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Fischer Boel slams Irish stance on GM

The anti-GM stance taken by Ireland and other EU states has been lambasted by the EU Agriculture Commissioner Mariann Fischer Boel.

The commissioner warned that delays in approving new GM crop varieties were restricting access to vital protein sources, such as soya, and would cost farmers millions of euro in higher feed charges this winter.

Ms Fischer Boel called for decisions on GM crops to be based on scientific evaluation rather than political considerations. She described as "ludicrous" a situation where member states openly frustrated the authorisation process for new GM crops by abstaining in key votes, but later seek export refunds for animal products because of increased feed costs.

Ireland has abstained in a number of votes on new GM crops since the present Government took office in 2007.

While Ireland was not singled out for criticism by the commissioner, a source close to Ms Fischer Boel accused countries that abstained of "chickening out" of the debate.

Ms Fischer Boel insisted that the EU approach in assessing the risks posed by GM crops was based on science and she challenged detractors of the existing approval process to study it.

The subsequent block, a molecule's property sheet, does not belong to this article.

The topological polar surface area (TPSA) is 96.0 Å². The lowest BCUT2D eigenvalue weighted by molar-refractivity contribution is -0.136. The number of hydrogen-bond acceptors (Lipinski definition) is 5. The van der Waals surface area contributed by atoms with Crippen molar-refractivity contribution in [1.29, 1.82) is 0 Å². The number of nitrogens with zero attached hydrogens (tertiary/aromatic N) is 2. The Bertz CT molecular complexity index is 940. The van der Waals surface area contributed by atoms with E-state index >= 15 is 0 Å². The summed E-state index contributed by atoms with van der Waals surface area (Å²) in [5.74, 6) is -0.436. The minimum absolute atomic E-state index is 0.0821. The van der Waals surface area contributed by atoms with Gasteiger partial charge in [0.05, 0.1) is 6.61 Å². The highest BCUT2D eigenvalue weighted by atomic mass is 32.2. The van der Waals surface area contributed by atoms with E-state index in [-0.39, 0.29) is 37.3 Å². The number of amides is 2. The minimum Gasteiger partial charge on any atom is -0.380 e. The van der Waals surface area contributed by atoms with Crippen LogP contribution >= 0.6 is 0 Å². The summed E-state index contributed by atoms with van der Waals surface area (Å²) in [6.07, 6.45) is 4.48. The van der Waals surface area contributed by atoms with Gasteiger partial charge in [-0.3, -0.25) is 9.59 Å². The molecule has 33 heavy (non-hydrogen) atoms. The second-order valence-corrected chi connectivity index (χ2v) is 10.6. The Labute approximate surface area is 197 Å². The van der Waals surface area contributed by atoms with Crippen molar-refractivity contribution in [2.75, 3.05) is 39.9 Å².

"If any GMO is shown to have adverse affects on human health, animal health or the environment, we will not authorise it. Look at the rules; it's there in black and white," she said.

The commissioner claimed that authorisations for new GM crops were usually delayed because of political considerations rather than genuine scientific reservations.

She pointed out that clearance for GM varieties is based on independent scientific advice from the European Food Safety Authority (EFSA).

However, the Commissioner said EFSA recommendations were being ignored by politicians from some member states.

"Month after month, GMOs receive a clean bill of health from EFSA but then get stuck because member states cannot get a qualified majority, in favour or against, when it comes to the proposal on authorisation."

Ms Fischer Boel said the delays in clearing crops for use would be "legitimate" if new scientific information was being put on the table.

However, she said this was not the case.

The crops are invariably passed for use by the commission but the current difficulties have disrupted trade.

The commissioner pointed out that since July this year, 12 shipments of US soya had been held up in European ports because minute traces of an unapproved GM maize variety had been found in them.

She said US feed exporters were now reluctant to ship soya to Europe and she warned that the EU livestock sector faced "disaster" should the trade be blocked.

Europe imports 32m tons of soya each year.

Availability this winter is coming under pressure due to drought in Argentina and increased demand from China.

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